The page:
Judge tosses suit against NHL over enforcer’s death and on-ice violence
Dallas Stars’ Krystofer Barch, left, and Minnesota Wild’s Derek Boogaard, right, fight during the second period of an NHL hockey game on Nov. 26, 2008, in St. Paul, Minn. (Tom Olmscheid / Associated Press)
A federal judge in Chicago threw out a wrongful-death lawsuit Monday alleging the National Hockey League’s promotion of gratuitous on-ice violence led to the 2011 overdose death of a veteran "enforcer."
The lawsuit filed by the parents of Derek Boogaard alleged the former Minnesota Wild winger died at 28 of an accidental drug overdose after a battle with an addiction to painkillers prescribed by NHL doctors.
An autopsy determined he had chronic traumatic encephalopathy, or CTE, a progressive brain disease caused by head trauma, according to the suit.
In dismissing the allegations, U.S. District Judge Gary Feinerman wrote in a 20-page opinion that Boogaard’s parents failed to register themselves as trustees for his estate, even though they were aware that by law they had to do so in order to sue.
Feinerman said the plaintiffs also failed to provide proof that the NHL was negligent, either by promoting violence in the game or hiding a growing body of evidence on the long-term effects of concussions on its players.
The judge added, however, that the technical reasons for the dismissal should not be misunderstood as support for "how the NHL handled Boogaard’s particular circumstances — or the circumstances of other NHL players who over the years have suffered injuries from on-ice play."
Lawyers representing the NHL could not immediately be reached for comment, while William Gibbs, the lawyer for Boogaard’s family, declined comment.
Boogaard was drafted in 2001 by the Wild and played for the New York Rangers at the time of his death. At 6-foot-7 and about 270 pounds, he was an enforcer who took part in at least 66 on-ice fights while playing in about 275 regular-season games.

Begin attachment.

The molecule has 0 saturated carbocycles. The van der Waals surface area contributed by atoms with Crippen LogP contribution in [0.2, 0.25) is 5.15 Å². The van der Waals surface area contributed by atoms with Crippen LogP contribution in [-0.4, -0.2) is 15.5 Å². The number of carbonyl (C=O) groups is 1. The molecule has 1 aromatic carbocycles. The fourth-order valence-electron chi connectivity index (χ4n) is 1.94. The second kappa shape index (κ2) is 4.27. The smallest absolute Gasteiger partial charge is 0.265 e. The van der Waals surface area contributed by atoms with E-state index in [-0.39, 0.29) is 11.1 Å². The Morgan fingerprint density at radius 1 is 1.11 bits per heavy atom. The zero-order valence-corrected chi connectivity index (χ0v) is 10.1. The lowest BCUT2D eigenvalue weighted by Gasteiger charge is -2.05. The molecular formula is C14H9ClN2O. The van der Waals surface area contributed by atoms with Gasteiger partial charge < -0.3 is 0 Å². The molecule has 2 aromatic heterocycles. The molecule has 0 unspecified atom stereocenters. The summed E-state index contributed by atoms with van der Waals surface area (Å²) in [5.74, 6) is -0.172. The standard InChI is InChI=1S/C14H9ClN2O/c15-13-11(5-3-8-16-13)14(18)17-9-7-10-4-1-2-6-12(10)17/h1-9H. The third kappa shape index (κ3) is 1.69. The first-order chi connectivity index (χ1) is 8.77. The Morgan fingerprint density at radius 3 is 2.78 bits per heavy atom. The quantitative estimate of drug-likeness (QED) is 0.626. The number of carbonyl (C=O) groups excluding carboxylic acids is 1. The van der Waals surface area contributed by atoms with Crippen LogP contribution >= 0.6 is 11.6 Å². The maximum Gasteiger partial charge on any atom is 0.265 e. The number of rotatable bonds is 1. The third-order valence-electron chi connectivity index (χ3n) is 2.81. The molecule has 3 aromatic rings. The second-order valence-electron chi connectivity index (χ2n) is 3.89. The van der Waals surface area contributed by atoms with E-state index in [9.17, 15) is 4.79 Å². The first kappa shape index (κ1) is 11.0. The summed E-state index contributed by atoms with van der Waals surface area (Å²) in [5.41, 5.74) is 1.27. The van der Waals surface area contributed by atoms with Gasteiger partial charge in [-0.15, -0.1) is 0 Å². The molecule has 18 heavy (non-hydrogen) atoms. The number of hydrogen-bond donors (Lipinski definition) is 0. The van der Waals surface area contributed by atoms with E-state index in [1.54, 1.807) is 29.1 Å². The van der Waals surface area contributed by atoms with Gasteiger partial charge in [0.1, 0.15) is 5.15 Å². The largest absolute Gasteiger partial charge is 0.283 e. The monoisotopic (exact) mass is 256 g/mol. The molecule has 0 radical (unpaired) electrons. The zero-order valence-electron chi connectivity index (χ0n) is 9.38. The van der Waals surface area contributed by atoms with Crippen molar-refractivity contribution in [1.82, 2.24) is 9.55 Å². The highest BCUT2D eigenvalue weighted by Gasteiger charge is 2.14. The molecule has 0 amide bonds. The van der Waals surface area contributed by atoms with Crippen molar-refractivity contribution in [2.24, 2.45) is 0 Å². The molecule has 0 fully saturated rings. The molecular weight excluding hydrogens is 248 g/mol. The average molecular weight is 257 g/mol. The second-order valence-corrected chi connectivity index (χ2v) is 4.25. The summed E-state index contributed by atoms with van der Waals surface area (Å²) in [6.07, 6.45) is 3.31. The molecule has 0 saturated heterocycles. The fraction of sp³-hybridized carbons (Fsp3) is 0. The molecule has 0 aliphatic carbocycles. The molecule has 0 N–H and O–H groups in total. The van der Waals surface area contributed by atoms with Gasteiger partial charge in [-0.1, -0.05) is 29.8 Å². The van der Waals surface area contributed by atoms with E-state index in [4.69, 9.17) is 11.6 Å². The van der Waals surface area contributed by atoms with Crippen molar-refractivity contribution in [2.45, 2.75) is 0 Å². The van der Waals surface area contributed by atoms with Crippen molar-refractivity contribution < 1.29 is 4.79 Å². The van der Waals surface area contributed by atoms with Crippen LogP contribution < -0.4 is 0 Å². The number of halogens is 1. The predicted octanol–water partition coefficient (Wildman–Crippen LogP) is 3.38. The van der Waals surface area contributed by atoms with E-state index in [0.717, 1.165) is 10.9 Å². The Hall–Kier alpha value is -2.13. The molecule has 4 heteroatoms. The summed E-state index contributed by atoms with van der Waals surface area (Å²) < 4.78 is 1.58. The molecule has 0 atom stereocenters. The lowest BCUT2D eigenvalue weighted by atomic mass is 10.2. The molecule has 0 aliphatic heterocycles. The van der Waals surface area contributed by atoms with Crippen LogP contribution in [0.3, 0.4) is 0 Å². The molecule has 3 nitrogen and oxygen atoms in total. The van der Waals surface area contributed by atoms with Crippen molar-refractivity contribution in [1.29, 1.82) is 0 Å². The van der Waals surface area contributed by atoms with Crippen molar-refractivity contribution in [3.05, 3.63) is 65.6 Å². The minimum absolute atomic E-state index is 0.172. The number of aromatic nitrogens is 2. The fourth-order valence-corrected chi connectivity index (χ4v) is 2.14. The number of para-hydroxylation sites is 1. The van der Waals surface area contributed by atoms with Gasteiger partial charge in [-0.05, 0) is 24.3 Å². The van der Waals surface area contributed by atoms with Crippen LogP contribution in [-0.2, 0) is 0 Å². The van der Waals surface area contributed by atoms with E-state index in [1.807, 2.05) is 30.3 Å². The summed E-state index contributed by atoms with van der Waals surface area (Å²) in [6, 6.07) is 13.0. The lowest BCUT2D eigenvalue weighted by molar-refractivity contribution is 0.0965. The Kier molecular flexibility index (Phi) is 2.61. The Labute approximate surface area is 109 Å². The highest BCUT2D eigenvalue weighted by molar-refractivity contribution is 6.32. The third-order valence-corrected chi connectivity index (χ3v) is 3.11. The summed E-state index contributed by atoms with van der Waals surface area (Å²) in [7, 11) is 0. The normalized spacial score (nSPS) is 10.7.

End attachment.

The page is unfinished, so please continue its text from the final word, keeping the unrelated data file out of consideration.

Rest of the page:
The lawsuit, first filed in Cook County Circuit Court, alleged that Boogaard was given more than 1,000 pills by NHL team doctors and dentists during the 2008-09 season.
At the end of that season, he was prescribed 150 pills of oxycodone over a two-week period and eventually was taking up to 10 oxycodone pills a day, the suit said.
The lawsuit alleged that the NHL knew or should have known that players with brain damage are more susceptible to drug addiction and that enforcers specifically "had an increased risk of developing addiction to prescription medications."
A similar lawsuit brought by the family of former Chicago Blackhawks player Steve Montador is pending in federal court in Minnesota, records show.
Montador, who died at 35 in February 2015, sustained thousands of hits to his head during a 13-year NHL career, including 15 documented concussions, according to that suit.
Meanwhile, more than 100 former players are involved in a class-action complaint filed in 2013 alleging the league did not do enough to warn them of the long-term effects of repeated blows to the head or protect them from the hits.
A native of Saskatchewan, Boogaard’s fighting prowess earned him the nicknames of "Boogeyman" and "The Mountie" and made him a fan favorite. His life and death were featuered in a New York Times series titled "Punched Out: The Life and Death of a Hockey Enforcer."
His death led to felony charges in federal court in New York against Jordan Hart, a former minor league hockey player who sold Boogaard thousands of dollars of illegally obtained prescription painkillers.
Prosecutors, however, were unable to link the pills Hart sold directly to Boogaard’s death. Last year, Hart pleaded guilty to a misdemeanor count and was sentenced to a year of probation and 100 hours of community service.
Boogard’s father, Len, wrote in a letter to the judge that the reduced charges made "a mockery of the seriousness of the pain inflicted on our family," according to the Times report.